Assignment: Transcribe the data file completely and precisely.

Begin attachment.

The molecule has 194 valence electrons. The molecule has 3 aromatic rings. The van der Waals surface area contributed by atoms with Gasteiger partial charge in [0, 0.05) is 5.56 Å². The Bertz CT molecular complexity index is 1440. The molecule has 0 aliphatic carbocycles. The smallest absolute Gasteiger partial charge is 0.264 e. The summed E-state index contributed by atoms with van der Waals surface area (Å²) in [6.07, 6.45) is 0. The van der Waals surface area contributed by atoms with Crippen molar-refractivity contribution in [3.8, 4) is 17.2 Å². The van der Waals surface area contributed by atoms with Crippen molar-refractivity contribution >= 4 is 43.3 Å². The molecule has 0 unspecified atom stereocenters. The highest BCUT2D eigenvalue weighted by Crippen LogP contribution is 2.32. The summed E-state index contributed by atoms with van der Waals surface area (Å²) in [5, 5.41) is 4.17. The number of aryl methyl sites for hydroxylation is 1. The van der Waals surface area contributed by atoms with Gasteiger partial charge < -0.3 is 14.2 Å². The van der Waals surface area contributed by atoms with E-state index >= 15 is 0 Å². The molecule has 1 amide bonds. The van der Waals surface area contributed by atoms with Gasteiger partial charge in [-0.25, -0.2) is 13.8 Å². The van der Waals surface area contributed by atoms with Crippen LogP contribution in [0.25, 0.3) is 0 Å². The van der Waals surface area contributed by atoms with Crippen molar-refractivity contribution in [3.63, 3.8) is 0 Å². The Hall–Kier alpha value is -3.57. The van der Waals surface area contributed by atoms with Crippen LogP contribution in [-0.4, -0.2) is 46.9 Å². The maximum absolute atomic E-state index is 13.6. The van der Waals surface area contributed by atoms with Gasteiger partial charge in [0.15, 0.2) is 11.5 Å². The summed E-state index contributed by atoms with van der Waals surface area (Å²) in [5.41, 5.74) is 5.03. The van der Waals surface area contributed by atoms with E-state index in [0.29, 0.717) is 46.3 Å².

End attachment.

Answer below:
The molecule has 194 valence electrons. The molecule has 3 aromatic rings. The van der Waals surface area contributed by atoms with Gasteiger partial charge in [0, 0.05) is 5.56 Å². The Bertz CT molecular complexity index is 1440. The molecule has 0 aliphatic carbocycles. The smallest absolute Gasteiger partial charge is 0.264 e. The summed E-state index contributed by atoms with van der Waals surface area (Å²) in [6.07, 6.45) is 0. The van der Waals surface area contributed by atoms with Crippen molar-refractivity contribution in [3.8, 4) is 17.2 Å². The van der Waals surface area contributed by atoms with Crippen molar-refractivity contribution >= 4 is 43.3 Å². The molecule has 0 unspecified atom stereocenters. The highest BCUT2D eigenvalue weighted by Crippen LogP contribution is 2.32. The summed E-state index contributed by atoms with van der Waals surface area (Å²) in [5, 5.41) is 4.17. The number of aryl methyl sites for hydroxylation is 1. The van der Waals surface area contributed by atoms with Gasteiger partial charge < -0.3 is 14.2 Å². The van der Waals surface area contributed by atoms with E-state index >= 15 is 0 Å². The molecule has 1 amide bonds. The van der Waals surface area contributed by atoms with Gasteiger partial charge in [-0.25, -0.2) is 13.8 Å². The van der Waals surface area contributed by atoms with Crippen LogP contribution in [0.25, 0.3) is 0 Å². The van der Waals surface area contributed by atoms with Crippen molar-refractivity contribution in [3.63, 3.8) is 0 Å². The Hall–Kier alpha value is -3.57. The van der Waals surface area contributed by atoms with Crippen LogP contribution in [-0.4, -0.2) is 46.9 Å². The maximum absolute atomic E-state index is 13.6. The van der Waals surface area contributed by atoms with Gasteiger partial charge in [0.15, 0.2) is 11.5 Å². The summed E-state index contributed by atoms with van der Waals surface area (Å²) in [5.41, 5.74) is 5.03. The van der Waals surface area contributed by atoms with E-state index in [0.29, 0.717) is 46.3 Å².